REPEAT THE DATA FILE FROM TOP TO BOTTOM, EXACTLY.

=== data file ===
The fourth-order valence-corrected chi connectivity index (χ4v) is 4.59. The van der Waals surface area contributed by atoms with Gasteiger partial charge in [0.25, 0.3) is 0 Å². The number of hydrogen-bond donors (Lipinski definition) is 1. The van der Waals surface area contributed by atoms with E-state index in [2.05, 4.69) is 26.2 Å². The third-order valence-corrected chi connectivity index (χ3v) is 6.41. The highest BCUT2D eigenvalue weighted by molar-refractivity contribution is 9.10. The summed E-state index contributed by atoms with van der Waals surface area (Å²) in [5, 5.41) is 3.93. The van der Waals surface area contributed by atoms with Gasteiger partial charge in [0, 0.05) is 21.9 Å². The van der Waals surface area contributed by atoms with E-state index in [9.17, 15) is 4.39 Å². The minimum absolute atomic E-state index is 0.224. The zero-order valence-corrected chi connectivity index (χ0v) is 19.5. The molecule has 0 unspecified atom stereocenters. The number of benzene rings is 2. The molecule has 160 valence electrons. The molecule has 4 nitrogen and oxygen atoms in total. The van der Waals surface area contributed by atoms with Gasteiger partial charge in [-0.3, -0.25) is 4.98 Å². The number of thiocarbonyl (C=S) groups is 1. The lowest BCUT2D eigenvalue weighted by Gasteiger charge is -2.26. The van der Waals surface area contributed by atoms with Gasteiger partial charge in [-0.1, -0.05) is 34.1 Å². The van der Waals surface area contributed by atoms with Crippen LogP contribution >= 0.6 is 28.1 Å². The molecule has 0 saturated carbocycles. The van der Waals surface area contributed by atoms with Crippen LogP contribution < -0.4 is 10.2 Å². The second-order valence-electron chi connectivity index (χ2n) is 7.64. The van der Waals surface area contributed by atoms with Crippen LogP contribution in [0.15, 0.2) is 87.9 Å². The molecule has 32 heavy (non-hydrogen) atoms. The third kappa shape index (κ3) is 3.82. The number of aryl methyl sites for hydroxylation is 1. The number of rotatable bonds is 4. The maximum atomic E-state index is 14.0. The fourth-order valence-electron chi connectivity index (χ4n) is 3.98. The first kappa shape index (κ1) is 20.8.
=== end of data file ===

The fourth-order valence-corrected chi connectivity index (χ4v) is 4.59. The van der Waals surface area contributed by atoms with Gasteiger partial charge in [0.25, 0.3) is 0 Å². The number of hydrogen-bond donors (Lipinski definition) is 1. The van der Waals surface area contributed by atoms with E-state index in [2.05, 4.69) is 26.2 Å². The third-order valence-corrected chi connectivity index (χ3v) is 6.41. The highest BCUT2D eigenvalue weighted by molar-refractivity contribution is 9.10. The summed E-state index contributed by atoms with van der Waals surface area (Å²) in [5, 5.41) is 3.93. The van der Waals surface area contributed by atoms with Gasteiger partial charge in [0, 0.05) is 21.9 Å². The van der Waals surface area contributed by atoms with E-state index in [9.17, 15) is 4.39 Å². The minimum absolute atomic E-state index is 0.224. The zero-order valence-corrected chi connectivity index (χ0v) is 19.5. The molecule has 0 unspecified atom stereocenters. The number of benzene rings is 2. The molecule has 160 valence electrons. The molecule has 4 nitrogen and oxygen atoms in total. The van der Waals surface area contributed by atoms with Gasteiger partial charge in [-0.3, -0.25) is 4.98 Å². The number of thiocarbonyl (C=S) groups is 1. The lowest BCUT2D eigenvalue weighted by Gasteiger charge is -2.26. The van der Waals surface area contributed by atoms with Gasteiger partial charge in [-0.1, -0.05) is 34.1 Å². The van der Waals surface area contributed by atoms with Crippen LogP contribution >= 0.6 is 28.1 Å². The molecule has 0 saturated carbocycles. The van der Waals surface area contributed by atoms with Crippen LogP contribution < -0.4 is 10.2 Å². The second-order valence-electron chi connectivity index (χ2n) is 7.64. The van der Waals surface area contributed by atoms with Crippen LogP contribution in [0.15, 0.2) is 87.9 Å². The molecule has 32 heavy (non-hydrogen) atoms. The third kappa shape index (κ3) is 3.82. The number of aryl methyl sites for hydroxylation is 1. The number of rotatable bonds is 4. The maximum atomic E-state index is 14.0. The fourth-order valence-electron chi connectivity index (χ4n) is 3.98. The first kappa shape index (κ1) is 20.8.